12. I love downtime. I love watching really cheesy shows on HGTV, like Disaster DIY. Yet as a fully employed mother of 3, I find myself leaping up to do something productive during commercials. Like vaccuuming. I also love DIY projects that involve destruction. I think a reno company could make money charging adults to attack walls with sledgehammers.

    My video game skills are primitive. I sucked at Pong in the 70’s; progression has been non existent despite youngest child’s efforts to teach me Super Mario Bros – for Wii and the old NES. And the personal trainers on my fitness softwear are way too cheery. I think someone should program an insulting one – another business opportunity! Destruction and insults! For downtime!

  13. I absolutely can not sit still and just watch tv. When I have the tv on, I either play computer games, knit, or do puzzles (like sudoku or crosswords). I also spend a lot of time reading. When I go into a bookstore to buy 1 book, I end up walking out with 10 books. One of the reasons I quite my book club (other than crappy books) is because I had to buy a book monthly so I was acquiring them much faster than I could read them.

  14. My job is usually an all or nothing affair. I may be out of town, living in hotels or some equivalent bunking situation, working 7 days a week and 16 hour days, or I may (as now) be unemployed kicking around the house for a month. It’s very unpredictable. When I get a prolonged period of downtime I spend the first few days or week just enjoying the ability to sit around in the morning drinking coffee reading news on the computer, looking things up, and reading books. After that initial period I start running every day, making lists of projects that I’ve left undone for the previous year or so, and making sure that all the yearly things I need for work like physicals, certifications, etc. are all updated. I usually go through a cooking phase, where I make something new or interesting to me every night, and there is the endless experimenting with cocktails. I just bought some Applejack yesterday, and was making stone fences. Today I’m going to make a diamondback, and see where that leads.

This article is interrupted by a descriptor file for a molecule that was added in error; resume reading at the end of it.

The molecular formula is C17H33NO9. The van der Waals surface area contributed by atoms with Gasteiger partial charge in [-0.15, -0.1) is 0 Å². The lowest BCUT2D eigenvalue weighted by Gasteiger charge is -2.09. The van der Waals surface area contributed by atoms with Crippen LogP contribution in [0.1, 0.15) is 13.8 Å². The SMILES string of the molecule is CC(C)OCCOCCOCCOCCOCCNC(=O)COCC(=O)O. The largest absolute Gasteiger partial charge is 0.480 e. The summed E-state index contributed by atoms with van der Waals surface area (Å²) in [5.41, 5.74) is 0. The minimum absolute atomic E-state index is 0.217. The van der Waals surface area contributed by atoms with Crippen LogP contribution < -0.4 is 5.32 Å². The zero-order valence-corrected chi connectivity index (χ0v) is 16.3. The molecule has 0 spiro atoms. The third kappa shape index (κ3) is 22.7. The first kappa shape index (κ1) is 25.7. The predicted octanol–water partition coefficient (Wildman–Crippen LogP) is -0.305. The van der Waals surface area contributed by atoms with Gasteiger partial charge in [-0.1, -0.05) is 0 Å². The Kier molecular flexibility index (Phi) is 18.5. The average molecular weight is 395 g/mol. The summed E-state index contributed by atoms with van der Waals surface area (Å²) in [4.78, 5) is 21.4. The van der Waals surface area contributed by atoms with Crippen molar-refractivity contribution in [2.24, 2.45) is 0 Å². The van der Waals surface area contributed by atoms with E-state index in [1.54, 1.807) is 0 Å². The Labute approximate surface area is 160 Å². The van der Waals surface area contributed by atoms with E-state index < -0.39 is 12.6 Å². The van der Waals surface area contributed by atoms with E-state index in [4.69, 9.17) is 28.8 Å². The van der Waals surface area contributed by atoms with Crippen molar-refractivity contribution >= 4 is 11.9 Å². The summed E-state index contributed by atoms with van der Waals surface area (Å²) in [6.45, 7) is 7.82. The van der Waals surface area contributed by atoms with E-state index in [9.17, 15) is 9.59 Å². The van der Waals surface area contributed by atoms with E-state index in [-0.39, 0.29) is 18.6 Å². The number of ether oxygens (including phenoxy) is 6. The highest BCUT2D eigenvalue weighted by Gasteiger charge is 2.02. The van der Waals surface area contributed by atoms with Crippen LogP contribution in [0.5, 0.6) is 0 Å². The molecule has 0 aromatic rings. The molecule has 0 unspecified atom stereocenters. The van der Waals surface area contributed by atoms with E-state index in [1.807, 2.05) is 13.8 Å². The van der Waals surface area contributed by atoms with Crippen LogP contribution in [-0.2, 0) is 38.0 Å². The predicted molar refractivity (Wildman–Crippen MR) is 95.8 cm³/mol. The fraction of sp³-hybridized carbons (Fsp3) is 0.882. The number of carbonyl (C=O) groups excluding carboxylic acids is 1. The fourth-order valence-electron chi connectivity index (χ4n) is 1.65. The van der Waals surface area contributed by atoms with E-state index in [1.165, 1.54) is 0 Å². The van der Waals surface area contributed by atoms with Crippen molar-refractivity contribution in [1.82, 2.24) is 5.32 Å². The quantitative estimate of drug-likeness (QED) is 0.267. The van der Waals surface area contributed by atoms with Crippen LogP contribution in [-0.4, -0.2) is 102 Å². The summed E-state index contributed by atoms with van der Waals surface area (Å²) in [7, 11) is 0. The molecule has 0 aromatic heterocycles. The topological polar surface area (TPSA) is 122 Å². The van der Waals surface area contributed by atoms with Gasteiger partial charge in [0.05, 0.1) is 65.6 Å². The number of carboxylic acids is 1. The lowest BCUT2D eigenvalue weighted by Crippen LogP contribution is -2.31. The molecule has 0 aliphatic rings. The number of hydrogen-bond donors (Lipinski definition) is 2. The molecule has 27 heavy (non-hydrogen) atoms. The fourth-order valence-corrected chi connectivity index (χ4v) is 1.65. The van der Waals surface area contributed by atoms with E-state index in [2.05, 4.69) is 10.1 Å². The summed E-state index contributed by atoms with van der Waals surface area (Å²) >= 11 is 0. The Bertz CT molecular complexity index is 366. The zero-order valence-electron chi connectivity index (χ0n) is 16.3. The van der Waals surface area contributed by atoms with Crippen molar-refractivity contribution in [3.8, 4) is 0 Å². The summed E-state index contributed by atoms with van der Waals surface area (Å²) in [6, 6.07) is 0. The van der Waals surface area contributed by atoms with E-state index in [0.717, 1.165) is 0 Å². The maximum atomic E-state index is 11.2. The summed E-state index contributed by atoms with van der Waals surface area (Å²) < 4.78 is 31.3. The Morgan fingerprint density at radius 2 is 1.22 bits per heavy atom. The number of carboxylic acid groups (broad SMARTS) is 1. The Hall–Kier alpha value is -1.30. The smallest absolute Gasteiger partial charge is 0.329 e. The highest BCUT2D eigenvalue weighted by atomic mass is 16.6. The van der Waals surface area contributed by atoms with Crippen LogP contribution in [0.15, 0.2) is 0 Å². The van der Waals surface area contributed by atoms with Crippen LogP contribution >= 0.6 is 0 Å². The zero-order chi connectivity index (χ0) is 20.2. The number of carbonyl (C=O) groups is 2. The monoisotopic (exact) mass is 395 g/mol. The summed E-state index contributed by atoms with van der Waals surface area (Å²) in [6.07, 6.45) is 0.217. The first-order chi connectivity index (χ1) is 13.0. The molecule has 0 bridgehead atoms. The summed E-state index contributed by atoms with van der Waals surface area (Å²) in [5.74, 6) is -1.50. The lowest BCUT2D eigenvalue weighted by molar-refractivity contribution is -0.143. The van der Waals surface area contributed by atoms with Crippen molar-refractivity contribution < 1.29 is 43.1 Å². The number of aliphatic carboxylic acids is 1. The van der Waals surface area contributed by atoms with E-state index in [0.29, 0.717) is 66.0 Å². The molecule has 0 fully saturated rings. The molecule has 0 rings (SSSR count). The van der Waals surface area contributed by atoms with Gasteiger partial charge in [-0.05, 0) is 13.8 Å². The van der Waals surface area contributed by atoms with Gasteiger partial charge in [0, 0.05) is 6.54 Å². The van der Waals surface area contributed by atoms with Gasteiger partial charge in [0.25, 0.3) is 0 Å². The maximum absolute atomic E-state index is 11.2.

15. Down time means golf (good weather =outside) or projects around the house, reading and cooking, and the winter weather means its my movie season.

    @Sam Ogden: Sunday evening it was about 62 degrees and I was outside at the BBQ in short sleeves. Apparently all the crap weather in the rest of the country means warm in the northwest, even warmer than Florida !!

  16. @davew: Cooking has become a huge part of my downtime. I learned to bake from scratch and have improved my regular cooking skills immensely. Jason loves it!

    @Expatria: I’ve always tried to make up for business by just staying up later for “free time”. It doesn’t work well after a few days.

    @Elyse: You and I have very similar schedules! Except you already have a little person running around without pants and I would imagine 2 large dogs make a bigger mess than 1 fat cat.

    @teragram42: My WiiFit DID insult me! It doesn’t have an option for pregnancy, so when I didn’t get on it until after 20 weeks and I’d put on almost 15 pounds, it made a groaning sound and forced my Mii to plump up. I have no problem with weight gain, and would be ok with not losing all of the baby weight. It was just maddening that a video game reacted like that!

    @catgirl: I almost never sit and just watch tv or movies. If my husband and I are having snuggly-couchtime we’ll just watch, but if we’re sitting around and just happen to have it on, chances are I’m either crocheting or on the computer and he’s playing Xbox.

    @James Fox: I know, what the hell is up with the weather?! This past weekend it was colder by more than 10 degrees in Florida than here in Philadelphia. End times, man. They’re nigh.

  17. I need down time — or rather, alone time — otherwise I go nuts. If I don’t get at least one day a week to go directly home from work and do a whole lot of nothin’ (surf the ‘net, watch episode after episode of Criminal Minds, take a bath, read, whatever), I tend to get really grumpy. I also prefer to have Sundays all to myself, so I can do a bit of cleaning and vegging.

    I work full time, though, and do quite a bit of volunteering in my free time, and I have a pretty active social life, so I think it’s okay for me to be lazy sometimes.